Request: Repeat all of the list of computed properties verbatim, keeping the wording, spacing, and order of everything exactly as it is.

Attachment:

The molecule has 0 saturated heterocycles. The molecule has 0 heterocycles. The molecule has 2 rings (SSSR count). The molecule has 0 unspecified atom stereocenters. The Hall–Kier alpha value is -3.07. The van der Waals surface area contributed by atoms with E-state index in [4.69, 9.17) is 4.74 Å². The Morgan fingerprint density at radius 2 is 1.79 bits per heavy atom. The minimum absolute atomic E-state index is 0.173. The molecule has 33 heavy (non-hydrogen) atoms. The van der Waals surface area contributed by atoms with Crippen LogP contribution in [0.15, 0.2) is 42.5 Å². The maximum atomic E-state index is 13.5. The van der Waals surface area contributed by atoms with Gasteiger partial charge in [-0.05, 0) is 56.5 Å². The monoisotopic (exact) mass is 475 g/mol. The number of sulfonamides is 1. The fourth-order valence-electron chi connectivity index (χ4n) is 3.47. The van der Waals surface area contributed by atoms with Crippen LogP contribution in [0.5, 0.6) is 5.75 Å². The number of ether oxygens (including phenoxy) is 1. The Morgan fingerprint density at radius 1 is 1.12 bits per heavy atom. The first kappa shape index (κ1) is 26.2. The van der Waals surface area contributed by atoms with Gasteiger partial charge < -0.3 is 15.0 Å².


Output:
The molecule has 0 saturated heterocycles. The molecule has 0 heterocycles. The molecule has 2 rings (SSSR count). The molecule has 0 unspecified atom stereocenters. The Hall–Kier alpha value is -3.07. The van der Waals surface area contributed by atoms with E-state index in [4.69, 9.17) is 4.74 Å². The Morgan fingerprint density at radius 2 is 1.79 bits per heavy atom. The minimum absolute atomic E-state index is 0.173. The molecule has 33 heavy (non-hydrogen) atoms. The van der Waals surface area contributed by atoms with Crippen LogP contribution in [0.15, 0.2) is 42.5 Å². The maximum atomic E-state index is 13.5. The van der Waals surface area contributed by atoms with Gasteiger partial charge in [-0.05, 0) is 56.5 Å². The monoisotopic (exact) mass is 475 g/mol. The number of sulfonamides is 1. The fourth-order valence-electron chi connectivity index (χ4n) is 3.47. The van der Waals surface area contributed by atoms with Crippen LogP contribution in [0.5, 0.6) is 5.75 Å². The number of ether oxygens (including phenoxy) is 1. The Morgan fingerprint density at radius 1 is 1.12 bits per heavy atom. The first kappa shape index (κ1) is 26.2. The van der Waals surface area contributed by atoms with Gasteiger partial charge < -0.3 is 15.0 Å².